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The figure of the father is a powerful one and recurs throughout the book. We see him relishing “pig’s toes with a pint”; elsewhere he comes home from work: “Your cold, great hands shocking / Our new skins; your goat’s kiss rough as love”. Even more memorably, in ‘My Father Built England’, he works as an immigrant labourer, a “solid Paddy full of gristle”, learning how to harden his hands with urine, then with the onset of World War Two, returning to Ireland to work for Hogan and Son. He is one of many characters who populate this enjoyable book – Miss O’Mahoney, a pub quiz-master, an irregular Postman, several Aunts, Grandmother and Grandfather – most of them firmly enough grounded in close observation to avoid caricature. And it’s the quietness with which Carey achieves his aims which is notable. New technologies are alluded to in the context of the past. ‘Churchfields’ makes familiar use of a photographic image but in ‘Background’ an image of a Grandfather is set as background on a computer screen, allowing Carey to “click a short-cut icon on his broad shoulders” in another striking image of the collapse of time differences. Elsewhere, the sweep of a dry stone wall is compared to the curve of a “Large Particle Collider” (unlikely, but successful). And a visit to Patrick Kavanagh’s grave yields an encounter with his ghost, in fact on film, “rasping and jumping on a screen”.

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Unfortunately, there is a rather soft middle to this book in the sections titled ‘The Beloved’ and ‘New Oceans’. The first seems a rather brief, miscellaneous collection of poems only vaguely linked to the theme of love and includes an up-dating of the Icarus myth and an incongruously Yeatsian lyric, ‘Diarmuid and Grainne’. ‘New Oceans’ appears to be an ill-judged venture into exotic climes and idioms (I think Central America). But there are more interesting poems in the final section of the book, ‘The World Will Break Your Heart’. Here Carey is less intent on conventional narrative and (in contrast to the youthful recall of earlier poems) focuses on the moment as it passes and on last things. ‘Lineage’ is a confident celebration of the Irish landscape – confident enough to admit ignorance of names as well as to leave the poem more open-ended, with no evident pay-off. ‘Catching My Death’ is short-lined, elegant, unpushy. Sounding more like Michael Longley here, the boy has grown up, encountered much:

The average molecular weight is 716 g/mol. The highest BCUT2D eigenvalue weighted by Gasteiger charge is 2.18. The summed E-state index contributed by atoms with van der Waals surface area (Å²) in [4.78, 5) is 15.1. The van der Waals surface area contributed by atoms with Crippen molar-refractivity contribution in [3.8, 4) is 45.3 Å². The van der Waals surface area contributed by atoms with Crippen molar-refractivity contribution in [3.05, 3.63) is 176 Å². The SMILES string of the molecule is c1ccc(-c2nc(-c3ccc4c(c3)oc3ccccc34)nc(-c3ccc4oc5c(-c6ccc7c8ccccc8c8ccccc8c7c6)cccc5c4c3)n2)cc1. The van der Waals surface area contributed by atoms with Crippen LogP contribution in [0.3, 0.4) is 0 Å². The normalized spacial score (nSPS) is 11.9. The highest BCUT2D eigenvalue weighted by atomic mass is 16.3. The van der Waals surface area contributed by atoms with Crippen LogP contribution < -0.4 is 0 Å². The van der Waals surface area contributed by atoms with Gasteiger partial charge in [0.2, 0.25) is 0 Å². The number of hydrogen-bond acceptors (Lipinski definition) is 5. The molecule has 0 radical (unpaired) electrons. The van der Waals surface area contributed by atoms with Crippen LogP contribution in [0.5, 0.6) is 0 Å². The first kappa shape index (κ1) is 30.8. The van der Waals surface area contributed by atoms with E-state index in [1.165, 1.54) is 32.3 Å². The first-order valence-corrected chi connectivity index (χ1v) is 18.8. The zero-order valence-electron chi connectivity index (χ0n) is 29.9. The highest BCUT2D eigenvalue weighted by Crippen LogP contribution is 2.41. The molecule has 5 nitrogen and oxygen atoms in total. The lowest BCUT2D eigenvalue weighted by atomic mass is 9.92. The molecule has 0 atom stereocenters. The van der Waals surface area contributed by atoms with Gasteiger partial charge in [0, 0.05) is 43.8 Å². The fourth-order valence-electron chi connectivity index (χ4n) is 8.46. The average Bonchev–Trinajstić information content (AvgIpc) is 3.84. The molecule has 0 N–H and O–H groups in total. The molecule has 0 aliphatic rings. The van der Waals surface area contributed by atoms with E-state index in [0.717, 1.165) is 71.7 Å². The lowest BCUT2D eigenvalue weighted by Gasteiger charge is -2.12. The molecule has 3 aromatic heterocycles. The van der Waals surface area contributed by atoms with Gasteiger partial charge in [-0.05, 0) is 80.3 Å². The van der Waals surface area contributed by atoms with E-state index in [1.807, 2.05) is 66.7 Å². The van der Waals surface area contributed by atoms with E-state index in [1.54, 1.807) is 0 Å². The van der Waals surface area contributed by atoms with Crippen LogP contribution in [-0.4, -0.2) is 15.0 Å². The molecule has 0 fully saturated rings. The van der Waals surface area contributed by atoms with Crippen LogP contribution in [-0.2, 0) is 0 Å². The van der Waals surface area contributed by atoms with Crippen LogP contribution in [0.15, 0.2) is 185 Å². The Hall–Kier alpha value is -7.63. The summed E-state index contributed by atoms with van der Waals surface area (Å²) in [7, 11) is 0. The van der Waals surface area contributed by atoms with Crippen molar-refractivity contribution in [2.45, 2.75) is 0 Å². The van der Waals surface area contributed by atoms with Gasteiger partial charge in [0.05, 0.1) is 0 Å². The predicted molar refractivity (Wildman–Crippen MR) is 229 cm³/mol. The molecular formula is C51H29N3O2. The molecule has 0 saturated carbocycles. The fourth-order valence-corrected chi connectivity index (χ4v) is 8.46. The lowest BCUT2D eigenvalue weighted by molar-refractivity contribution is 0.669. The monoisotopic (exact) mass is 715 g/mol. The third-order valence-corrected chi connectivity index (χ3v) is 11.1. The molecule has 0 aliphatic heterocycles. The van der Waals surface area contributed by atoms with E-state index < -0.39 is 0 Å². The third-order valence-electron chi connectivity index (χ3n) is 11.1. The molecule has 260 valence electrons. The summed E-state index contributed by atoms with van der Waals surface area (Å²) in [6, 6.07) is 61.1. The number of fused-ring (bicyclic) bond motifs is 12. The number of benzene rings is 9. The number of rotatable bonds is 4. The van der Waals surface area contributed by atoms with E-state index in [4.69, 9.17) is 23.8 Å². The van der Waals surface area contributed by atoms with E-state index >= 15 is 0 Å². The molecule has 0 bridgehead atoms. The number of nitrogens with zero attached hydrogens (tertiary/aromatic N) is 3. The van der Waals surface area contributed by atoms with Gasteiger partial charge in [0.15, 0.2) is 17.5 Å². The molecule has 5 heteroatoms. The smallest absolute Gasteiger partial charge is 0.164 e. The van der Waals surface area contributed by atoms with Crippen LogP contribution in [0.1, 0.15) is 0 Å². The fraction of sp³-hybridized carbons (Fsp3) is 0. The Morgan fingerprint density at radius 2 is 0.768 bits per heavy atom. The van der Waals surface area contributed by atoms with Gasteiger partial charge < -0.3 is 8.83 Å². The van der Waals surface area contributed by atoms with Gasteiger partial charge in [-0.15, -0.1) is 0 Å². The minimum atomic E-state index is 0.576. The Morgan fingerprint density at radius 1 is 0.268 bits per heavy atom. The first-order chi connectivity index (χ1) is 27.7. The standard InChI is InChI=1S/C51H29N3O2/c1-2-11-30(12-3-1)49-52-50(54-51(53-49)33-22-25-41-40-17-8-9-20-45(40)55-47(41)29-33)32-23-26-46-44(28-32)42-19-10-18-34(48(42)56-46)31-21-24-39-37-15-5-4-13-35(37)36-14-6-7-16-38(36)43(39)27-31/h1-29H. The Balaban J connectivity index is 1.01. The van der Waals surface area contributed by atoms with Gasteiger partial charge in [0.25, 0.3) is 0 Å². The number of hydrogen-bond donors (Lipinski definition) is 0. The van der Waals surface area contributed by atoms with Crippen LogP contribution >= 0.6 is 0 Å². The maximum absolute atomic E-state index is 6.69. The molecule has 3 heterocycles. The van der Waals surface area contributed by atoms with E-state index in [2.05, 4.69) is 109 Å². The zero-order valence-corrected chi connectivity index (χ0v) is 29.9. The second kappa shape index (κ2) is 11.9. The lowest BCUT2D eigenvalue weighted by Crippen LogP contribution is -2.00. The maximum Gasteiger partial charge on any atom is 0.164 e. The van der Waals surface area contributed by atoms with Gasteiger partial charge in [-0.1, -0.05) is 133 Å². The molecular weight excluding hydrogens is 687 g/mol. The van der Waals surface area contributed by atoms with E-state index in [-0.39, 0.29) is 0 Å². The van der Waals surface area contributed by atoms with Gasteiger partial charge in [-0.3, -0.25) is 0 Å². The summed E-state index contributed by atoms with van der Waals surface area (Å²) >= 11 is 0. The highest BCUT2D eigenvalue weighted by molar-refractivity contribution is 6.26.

I find life now – much the same

As the robin does – wriggling

In my mouth

 

Mortality is now envisaged as a return to the earth, though some sort of reawakening into the future is imagined:

 

Until

The earth warms

And the soil opens

To the resurrection of the worms

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Philip Gross, Carey’s supervisor on the South Glamorgan Creative Writing MA course, has written of the tenderness and detail of his work and this is true. He has a long list of competition wins and placings behind him and individual poems are touching and colourful and well-done. Distance covers a great deal of ground between childhood and old age and Carey is above all honest. But as a first book there are trails here which come to nothing and others which promise poems of a more adventurous kind. I hope that’s where the man in the coat is really heading.

An interview with Ron Carey about his work can be read here. 

Reading Archive: April – June 2016

Up-dated June 2016

This is turning out to be the place where I often admit my lacks and ignorance. Elizabeth Bishop – apart from 3 or 4 of the obvious poems – has always been something of a blank spot with me. I have been re-reading her Complete Poems and understanding maybe my problem lies in getting to like her earlier work before A Cold Spring (1955). What I do begin to appreciate more clearly is her modesty, accuracy of observation and own-furrow-ploughing determination as a poet.

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Anne Stevenson’s Five Looks at Elizabeth Bishop has been helpful with thoughts such as “Bishop’s instinct was to look hard enough at nature to lose herself in it – and thus, as in the Biblical paradox, find herself”.

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As has Seamus Heaney’s ‘Counting to a Hundred: on Elizabeth Bishop’ (from The Redress of Poetry). He argues, at her best, she reveals how “obsessive attention to detail can come through into visionary understanding  [. . .] intense focus can amplify rather than narrow our sense of scope” (something I have written about in recent thoughts on McGilchrist’s ideas about right/left brain work).